Tuesday, February 26, 2019

Ship Without a Rudder

The bracket that was 3D-printed last week was used to fasten the air propeller cage to the yaw-direction servo motor. Although the servo motor does have a range of +/- 90 degrees, the zero degree position is skewed about 20 degrees relative to the body of the motor, and since I didn't mount the motor at a 20 degree angle relative to AMOS, and chose to make the range of motion symmetric in the software, this meant that the actual range of motion was only +/- 70 degrees. This should still be good enough to turn effectively, although I guess another pool test will be required to confirm that.

As can be seen in the following video, the propeller cage can be moved quite rapidly, but tends to oscillate a lot when stopped abruptly:

Also, the propeller cage tends to pitch forward a bit as the thrust is increased. To help remedy these things, a small plastic piece was 3D printed, and glued to the bottom-front of the cage. The piece helps to stabilize the cage against the top cover of the enclosure. Because the servo is tilted a bit though, and the top cover of the enclosure is not quite flat, the printed part only makes contact within about a +/- 30 degree range. Here is a short video of the motion within that range with the part attached:

The oscillations were reduced with the front support added, but not eliminated entirely. Possibly some springs could be used somewhere to smooth things out further, or maybe the code could be modified to add acceleration / deceleration. 

A communications bug was discovered and hopefully fixed this past week. This bug likely accounted for the intermittent wireless problems during the pool test. There are a handful of commands that can be sent to AMOS over a wireless serial link; included among these is a command for putting AMOS to sleep. The commands (as originally conceived) were fairly simple, ex: 'd' followed by a number and a carriage return to put AMOS to sleep for a specified number of minutes. This simplicity however, resulted in occasional, accidental commands getting issued as a result of the regular serial data traffic between AMOS and the host PC. So to remedy this, the commands have been made much more difficult to execute randomly. For example, to put AMOS to sleep, at least 6 character bytes are now required in the following sequence: 'd', 'o', 'w', 'n', <number of minutes>, <CR>. The odds of getting this sequence randomly (assuming data traffic with a random distribution of bytes) should be less than (1 / 256) ^ 5 or less than 1 in a trillion.

Today a real-time clock (RTC) arrived in the mail, so I hope to have that hooked up and ready to go 
tomorrow. The instructions for configuring the Raspberry Pi look relatively straightforward, and actually if everything works as described, no programming should be required. This will allow AMOS to keep time, even when it is turned off or unplugged from the main battery (the RTC has a coin-cell battery backup).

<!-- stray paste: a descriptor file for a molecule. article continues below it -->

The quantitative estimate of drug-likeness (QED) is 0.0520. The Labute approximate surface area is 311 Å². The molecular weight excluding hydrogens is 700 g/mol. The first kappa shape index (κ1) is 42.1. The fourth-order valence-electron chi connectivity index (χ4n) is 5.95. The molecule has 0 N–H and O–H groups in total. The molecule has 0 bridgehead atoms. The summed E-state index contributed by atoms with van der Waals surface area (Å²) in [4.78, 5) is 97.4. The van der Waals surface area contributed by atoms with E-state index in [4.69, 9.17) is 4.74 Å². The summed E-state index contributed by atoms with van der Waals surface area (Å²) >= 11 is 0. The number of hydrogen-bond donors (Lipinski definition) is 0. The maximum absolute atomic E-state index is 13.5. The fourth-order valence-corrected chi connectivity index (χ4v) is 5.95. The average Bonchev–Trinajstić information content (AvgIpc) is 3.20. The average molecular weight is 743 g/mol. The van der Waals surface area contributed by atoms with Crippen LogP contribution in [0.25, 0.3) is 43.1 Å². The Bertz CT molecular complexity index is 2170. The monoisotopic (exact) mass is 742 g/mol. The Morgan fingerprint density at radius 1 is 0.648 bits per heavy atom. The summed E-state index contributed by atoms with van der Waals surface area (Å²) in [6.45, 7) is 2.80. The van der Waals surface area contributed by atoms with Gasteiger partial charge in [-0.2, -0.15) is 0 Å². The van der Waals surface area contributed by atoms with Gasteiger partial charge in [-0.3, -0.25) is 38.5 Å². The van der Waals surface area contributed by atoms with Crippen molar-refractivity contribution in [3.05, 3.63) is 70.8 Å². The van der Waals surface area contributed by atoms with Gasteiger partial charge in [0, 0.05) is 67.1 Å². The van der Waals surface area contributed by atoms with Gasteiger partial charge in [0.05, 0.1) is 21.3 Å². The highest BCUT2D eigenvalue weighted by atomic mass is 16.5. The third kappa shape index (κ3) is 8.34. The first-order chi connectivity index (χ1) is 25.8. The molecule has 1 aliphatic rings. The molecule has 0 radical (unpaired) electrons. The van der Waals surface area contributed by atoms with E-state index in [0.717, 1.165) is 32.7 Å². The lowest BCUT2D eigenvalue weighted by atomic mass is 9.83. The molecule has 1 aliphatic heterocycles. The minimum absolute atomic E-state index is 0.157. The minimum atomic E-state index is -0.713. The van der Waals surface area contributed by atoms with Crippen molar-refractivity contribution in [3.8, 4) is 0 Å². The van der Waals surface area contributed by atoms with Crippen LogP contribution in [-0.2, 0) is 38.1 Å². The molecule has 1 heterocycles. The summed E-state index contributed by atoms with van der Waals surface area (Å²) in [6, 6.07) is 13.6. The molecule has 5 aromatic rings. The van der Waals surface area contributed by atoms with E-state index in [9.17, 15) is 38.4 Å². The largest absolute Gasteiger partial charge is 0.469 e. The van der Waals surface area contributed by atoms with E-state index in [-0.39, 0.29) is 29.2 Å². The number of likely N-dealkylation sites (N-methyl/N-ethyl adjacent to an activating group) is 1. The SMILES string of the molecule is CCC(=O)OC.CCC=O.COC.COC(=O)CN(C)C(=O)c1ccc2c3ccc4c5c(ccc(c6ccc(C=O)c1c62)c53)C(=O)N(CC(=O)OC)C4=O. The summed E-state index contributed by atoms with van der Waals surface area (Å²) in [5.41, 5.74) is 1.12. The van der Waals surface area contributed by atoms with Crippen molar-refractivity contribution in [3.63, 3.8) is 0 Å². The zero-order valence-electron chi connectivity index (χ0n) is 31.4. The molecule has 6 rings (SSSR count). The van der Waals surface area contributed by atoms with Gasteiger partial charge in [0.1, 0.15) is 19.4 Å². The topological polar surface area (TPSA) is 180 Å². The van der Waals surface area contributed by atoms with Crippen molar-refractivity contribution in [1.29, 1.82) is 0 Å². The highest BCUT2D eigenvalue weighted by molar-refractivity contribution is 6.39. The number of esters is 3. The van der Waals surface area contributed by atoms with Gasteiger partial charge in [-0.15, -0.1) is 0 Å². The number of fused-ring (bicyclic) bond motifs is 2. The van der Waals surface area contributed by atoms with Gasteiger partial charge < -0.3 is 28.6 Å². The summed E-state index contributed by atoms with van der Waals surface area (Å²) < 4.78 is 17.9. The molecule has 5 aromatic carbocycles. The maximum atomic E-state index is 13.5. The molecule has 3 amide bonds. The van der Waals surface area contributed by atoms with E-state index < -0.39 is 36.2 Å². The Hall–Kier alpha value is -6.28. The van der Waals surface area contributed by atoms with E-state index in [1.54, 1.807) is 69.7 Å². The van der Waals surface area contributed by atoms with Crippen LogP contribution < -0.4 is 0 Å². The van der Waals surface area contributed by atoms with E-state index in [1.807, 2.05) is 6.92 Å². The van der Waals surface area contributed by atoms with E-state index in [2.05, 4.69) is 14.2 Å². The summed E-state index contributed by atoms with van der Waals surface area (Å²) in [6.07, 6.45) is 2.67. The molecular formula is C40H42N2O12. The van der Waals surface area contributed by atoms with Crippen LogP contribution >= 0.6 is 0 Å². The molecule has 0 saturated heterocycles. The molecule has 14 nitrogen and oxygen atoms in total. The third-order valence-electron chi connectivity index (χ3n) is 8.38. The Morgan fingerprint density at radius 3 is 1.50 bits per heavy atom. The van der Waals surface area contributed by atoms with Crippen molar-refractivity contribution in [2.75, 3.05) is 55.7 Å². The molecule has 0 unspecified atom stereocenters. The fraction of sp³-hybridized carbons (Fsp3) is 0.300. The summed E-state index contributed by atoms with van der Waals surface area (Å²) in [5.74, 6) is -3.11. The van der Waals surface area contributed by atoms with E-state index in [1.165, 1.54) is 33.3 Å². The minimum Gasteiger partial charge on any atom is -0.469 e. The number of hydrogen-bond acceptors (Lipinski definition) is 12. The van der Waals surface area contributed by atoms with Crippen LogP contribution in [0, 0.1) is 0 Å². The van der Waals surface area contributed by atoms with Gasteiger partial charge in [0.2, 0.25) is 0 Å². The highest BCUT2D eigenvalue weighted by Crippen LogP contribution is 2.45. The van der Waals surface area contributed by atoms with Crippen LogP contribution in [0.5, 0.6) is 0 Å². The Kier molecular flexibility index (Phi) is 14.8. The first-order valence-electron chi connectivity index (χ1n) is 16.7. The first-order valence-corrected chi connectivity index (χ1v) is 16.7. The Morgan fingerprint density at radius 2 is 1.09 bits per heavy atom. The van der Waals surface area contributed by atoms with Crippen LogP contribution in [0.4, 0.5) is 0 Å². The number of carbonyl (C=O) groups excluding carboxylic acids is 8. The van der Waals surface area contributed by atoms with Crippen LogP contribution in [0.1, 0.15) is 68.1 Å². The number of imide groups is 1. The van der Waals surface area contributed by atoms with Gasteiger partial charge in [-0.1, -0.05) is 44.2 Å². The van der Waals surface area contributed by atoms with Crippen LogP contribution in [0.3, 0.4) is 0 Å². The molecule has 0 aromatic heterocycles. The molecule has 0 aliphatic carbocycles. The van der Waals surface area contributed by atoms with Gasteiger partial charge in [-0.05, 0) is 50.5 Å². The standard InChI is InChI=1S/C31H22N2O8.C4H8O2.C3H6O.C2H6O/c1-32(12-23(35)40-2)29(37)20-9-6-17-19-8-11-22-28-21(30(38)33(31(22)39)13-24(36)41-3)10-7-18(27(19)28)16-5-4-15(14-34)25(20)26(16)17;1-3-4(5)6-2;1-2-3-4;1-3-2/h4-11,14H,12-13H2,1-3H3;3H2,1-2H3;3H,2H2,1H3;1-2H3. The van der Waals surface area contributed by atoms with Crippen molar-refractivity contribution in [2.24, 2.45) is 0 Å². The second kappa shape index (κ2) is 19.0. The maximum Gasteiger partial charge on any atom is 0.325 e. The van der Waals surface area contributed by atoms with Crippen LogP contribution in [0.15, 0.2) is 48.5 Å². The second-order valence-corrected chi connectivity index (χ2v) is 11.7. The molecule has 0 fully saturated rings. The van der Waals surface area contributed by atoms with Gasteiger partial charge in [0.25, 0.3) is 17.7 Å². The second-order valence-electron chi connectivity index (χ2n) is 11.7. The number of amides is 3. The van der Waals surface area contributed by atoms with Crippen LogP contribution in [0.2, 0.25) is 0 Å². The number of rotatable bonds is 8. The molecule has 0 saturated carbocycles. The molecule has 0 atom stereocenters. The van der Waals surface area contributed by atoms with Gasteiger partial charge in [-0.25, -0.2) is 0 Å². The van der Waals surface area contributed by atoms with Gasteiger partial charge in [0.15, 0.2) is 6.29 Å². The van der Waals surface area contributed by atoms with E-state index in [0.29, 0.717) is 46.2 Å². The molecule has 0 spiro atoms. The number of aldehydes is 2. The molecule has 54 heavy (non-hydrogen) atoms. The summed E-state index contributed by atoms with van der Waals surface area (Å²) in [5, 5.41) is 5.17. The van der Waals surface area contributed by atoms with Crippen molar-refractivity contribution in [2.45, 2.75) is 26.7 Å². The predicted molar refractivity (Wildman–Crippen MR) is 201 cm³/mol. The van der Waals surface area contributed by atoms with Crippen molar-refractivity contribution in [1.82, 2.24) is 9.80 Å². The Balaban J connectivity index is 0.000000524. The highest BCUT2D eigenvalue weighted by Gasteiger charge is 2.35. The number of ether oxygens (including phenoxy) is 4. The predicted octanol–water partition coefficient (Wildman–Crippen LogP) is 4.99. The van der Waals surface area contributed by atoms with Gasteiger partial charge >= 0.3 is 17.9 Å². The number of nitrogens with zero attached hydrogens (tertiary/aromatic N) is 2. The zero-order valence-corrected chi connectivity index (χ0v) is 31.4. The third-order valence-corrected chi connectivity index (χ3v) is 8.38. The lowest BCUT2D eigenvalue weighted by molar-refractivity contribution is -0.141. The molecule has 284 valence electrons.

Tuesday, February 19, 2019

Indoor Pool Test

(Video by Hannah Simpson)

This past weekend Hannah and I took AMOS to the After School Pool Club in Fredericton for a quick one hour test. This was the first time that the new surfboard design had been tested in the water. The pool measured 40 ft x 20 ft, so we had to be a bit careful with the driving to avoid smashing into the walls too much. Steering with the air rudder was a bit sluggish, and took some practice to get the boat moving and turning in the desired direction. Also, the coat hanger cross-piece that joined the two rudders slipped out of its mounting hole a few times, which required some manual intervention with a pair of pliers to set it back into place.

As can be seen in the short video, the boat is quite buoyant; the rockered front and back pieces don't even touch the water. Probably the boat could have been constructed from a single piece of foam insulation, rather than the double-layer that was used in this build.

After bumping into the wall at one point, wireless communications was lost, and this required a reboot and an inspection of the main compartment, which revealed that a USB power cable had slipped out slightly. After re-inserting the cable, the wireless still seemed pretty spotty for a few minutes, but then seemed to somehow magically fix itself and work well again. Not sure what happened there, I'll have to go over the ship log files to see if they offer any clues.

The difficulty with the rudder prompted a re-design of how AMOS steers. Rather than use a pair of rudders to control the direction of air flow, it was decided to just rotate the propeller itself and dispense with the rudders altogether. Today, I 3-D printed a bracket for attaching the propeller assembly to the same servo motor that was used for the rudders. The servo is fairly powerful, so should have no trouble rotating the rudder I think. The servo offers +/- 90 degrees of rotation, which should allow for tighter turns vs. what could be achieved previously with the rudders. I'll need to lengthen the power cables going to the propeller though before trying it out, to avoid straining them too much for large rotation angles.